Only light and memory
Interview by: Ben and May
This is a record of a conversation between Apichatpong Weerasethakul and the participants of the workshop conducted by May Adadol Ingawanij and David Teh at Khon Kaen University in the northeast region of Isaan, where the filmmaker had studied, on August 15, 2010. The article that May and David wrote after this visit can be read here.
Q: What are your thoughts on death, ghosts and the afterlife, and why are they important to your films?
AW: I approach this in several ways. I believe in the existence of ghosts but it's not something we can prove or explain. Another ghost for me is film that's been shot on film. This kind of film isn't like video, it lacks the live quality of video because you have the film strip which needs to be developed. Old films, or the film strip itself, is like a time machine.
Film preserves the human soul or spirit. For instance the 1960s Thai movie star Petchara Chaowarat is still beautiful when you see her on film today. The other way I think of ghosts is that Thailand is a society filled with them. In the past most societies had constructed types of ghosts to maintain social order, such as the ancestral ghost or various types of beneficial and harmful ghosts. But in contemporary Thailand there's been a shift - humans have been turned into ghosts. There was an incident a few years back when a student painted a very critical portrait of monks with beaks like crows, which resulted in a demonstration by Buddhist monks demanding that this painting be taken out of an exhibition. So what happened there was that monks, who in the past might have been seen as exorcists of ghosts, were now exorcising humans. People can now be made invisible, like ghosts.
For instance, VIPs such as the Prime Minister or other important people have roads blocked off for them when they travel in cars. On the road, we have to wait until they go past before our cars can move again. We have to act as if they don't exist in the same world as ours, which turns them into another kind of ghost. Then there's also the other class of people who have been made into ghosts.
Q: There are often strange beasts and other beings in your films, or they feature people who are migrants. What is your implication here?
AW: Khon chai khob or 'marginal people' is an issue that's become very fashionable in Thailand, but it remains a serious issue, especially the way people are given a reductive treatment. For instance, we think Thailand is more liberal than other countries in its acceptance of the third sex. Yet people here make films that have straight men acting as gay characters, or else gay characters can only be comic sideshows. So long as this kind of thing exists, then gay people are still at the margins. Migrants, or even those who think differently, are pushed to the margins too. This society deludes itself by saying there's only one correct way to think, and so it creates many strange beasts.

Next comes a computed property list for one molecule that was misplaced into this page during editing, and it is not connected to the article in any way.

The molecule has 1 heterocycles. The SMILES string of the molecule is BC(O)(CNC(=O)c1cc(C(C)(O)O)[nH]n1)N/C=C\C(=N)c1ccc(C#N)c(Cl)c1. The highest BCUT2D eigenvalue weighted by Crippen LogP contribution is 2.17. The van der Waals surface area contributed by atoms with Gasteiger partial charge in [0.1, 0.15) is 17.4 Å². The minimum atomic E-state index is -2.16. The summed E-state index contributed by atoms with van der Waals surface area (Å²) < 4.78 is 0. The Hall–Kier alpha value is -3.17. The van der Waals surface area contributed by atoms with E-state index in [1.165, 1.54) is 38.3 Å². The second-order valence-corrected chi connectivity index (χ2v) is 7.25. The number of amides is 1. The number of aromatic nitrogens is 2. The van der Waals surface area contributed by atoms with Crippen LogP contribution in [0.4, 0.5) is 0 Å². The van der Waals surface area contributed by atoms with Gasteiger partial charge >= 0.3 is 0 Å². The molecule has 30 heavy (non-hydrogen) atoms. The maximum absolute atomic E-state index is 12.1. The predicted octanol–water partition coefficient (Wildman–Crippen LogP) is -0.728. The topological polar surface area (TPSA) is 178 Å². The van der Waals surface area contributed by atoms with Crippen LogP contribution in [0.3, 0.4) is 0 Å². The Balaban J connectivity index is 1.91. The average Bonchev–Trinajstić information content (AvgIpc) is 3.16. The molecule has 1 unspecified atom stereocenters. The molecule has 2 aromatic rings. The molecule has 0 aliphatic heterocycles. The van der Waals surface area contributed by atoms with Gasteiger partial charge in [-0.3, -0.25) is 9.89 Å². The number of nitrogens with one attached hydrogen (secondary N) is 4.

Q: In Uncle Boonmee there's a princess character who wants to be beautiful, and is willing to give up her possessions for it. Is there a concealed meaning behind this scene?
AW: This answer might sound a bit theoretical. 35mm film has the limitation that each reel allows a a projection duration of no longer than 20 minutes. This is the kind of detail that filmmakers know. The final print of Uncle Boonmee consists of six reels of film, and each reel has its own character, though the audience wouldn't necessarily be able to detect this. The second reel consists of the nighttime dinner scenes, an homage to old Thai films. The fourth reel is the princess's story, which references the fables we grew up with - 'romance of the throne'-type stories on TV soaps and so on. Each reel shares the same concept, which is death. In the princess's story the transformation she undergoes is to give up her possessions.
It's possible to interpret her story as being about feeling estranged, uncomfortable in your own skin. Or you could link it to other issues, even ones that are 'unspeakable' here. Another example are the Monkey Ghosts that have fled into the jungle. They're quite like the people of Nabua who had to go into hiding in the jungle [during the crackdown on communist insurgents between the 60s and 80s] because they were not accepted or they felt too fearful to carry on living there.
Q: In Uncle Boonmee there's greater emphasis on production and compositional set pieces, compared to the improvisatory feel of your earlier works. In them, the dialogues were charming, and there's a purity to the improvisation. But in this film there's more emphasis on the symbolic dimension and on narrative storytelling.
AW: It's probably related to my searching at different points in my life. When I made Dogfahr (Mysterious Object at Noon) I was in a very experimental phase, trying to understand the properties of this medium I was holding in my hands. I wanted to make the medium catch what my eyes were seeing exactly. I felt that film was like a living person, someone you could get to know. In later work I became more relaxed about this. I see film as film. I still play with medium specificity by emphasising to the audience that you're watching a film, an illusion. When we watch Hollywood narrative films we're drawn into identification with the figures on the screen as if they're real people. The plot events make the audience absorbed and stimulated. To me this is only the surface, this is what I'm happy to draw from this type of film. For my own work I feel there's more subtlety now, in the way I comment on, or pay respect to, what it is to make a film. What I'm probably saying is that there's less of an emphasis on the question of process for me now, there's a less intense insistence to the audience that what they're watching is the process of making a film.